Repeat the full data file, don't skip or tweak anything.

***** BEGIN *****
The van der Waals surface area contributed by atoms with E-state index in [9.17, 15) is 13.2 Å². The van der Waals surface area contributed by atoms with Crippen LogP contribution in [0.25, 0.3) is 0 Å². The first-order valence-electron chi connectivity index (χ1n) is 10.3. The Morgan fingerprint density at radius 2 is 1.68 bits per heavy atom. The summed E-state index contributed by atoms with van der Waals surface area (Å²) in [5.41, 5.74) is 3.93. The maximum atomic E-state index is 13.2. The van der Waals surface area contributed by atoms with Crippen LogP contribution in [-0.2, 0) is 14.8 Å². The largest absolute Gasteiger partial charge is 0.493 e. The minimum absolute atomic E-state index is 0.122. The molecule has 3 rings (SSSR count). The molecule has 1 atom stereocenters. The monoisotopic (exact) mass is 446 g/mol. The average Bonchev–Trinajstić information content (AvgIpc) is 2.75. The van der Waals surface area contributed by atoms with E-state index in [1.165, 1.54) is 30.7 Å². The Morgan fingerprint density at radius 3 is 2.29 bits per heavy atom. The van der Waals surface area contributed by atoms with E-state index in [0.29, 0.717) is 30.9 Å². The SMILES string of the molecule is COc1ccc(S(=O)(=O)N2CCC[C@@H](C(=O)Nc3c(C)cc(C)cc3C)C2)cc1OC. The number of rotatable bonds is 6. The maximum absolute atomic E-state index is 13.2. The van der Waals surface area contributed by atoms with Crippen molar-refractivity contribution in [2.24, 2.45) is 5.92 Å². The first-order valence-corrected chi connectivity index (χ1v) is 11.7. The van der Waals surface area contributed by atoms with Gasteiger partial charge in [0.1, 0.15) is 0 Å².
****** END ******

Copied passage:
The van der Waals surface area contributed by atoms with E-state index in [9.17, 15) is 13.2 Å². The van der Waals surface area contributed by atoms with Crippen LogP contribution in [0.25, 0.3) is 0 Å². The first-order valence-electron chi connectivity index (χ1n) is 10.3. The Morgan fingerprint density at radius 2 is 1.68 bits per heavy atom. The summed E-state index contributed by atoms with van der Waals surface area (Å²) in [5.41, 5.74) is 3.93. The maximum atomic E-state index is 13.2. The van der Waals surface area contributed by atoms with Crippen LogP contribution in [-0.2, 0) is 14.8 Å². The largest absolute Gasteiger partial charge is 0.493 e. The minimum absolute atomic E-state index is 0.122. The molecule has 3 rings (SSSR count). The molecule has 1 atom stereocenters. The monoisotopic (exact) mass is 446 g/mol. The average Bonchev–Trinajstić information content (AvgIpc) is 2.75. The van der Waals surface area contributed by atoms with E-state index in [1.165, 1.54) is 30.7 Å². The Morgan fingerprint density at radius 3 is 2.29 bits per heavy atom. The van der Waals surface area contributed by atoms with E-state index in [0.29, 0.717) is 30.9 Å². The SMILES string of the molecule is COc1ccc(S(=O)(=O)N2CCC[C@@H](C(=O)Nc3c(C)cc(C)cc3C)C2)cc1OC. The number of rotatable bonds is 6. The maximum absolute atomic E-state index is 13.2. The van der Waals surface area contributed by atoms with Crippen molar-refractivity contribution in [2.24, 2.45) is 5.92 Å². The first-order valence-corrected chi connectivity index (χ1v) is 11.7. The van der Waals surface area contributed by atoms with Gasteiger partial charge in [0.1, 0.15) is 0 Å².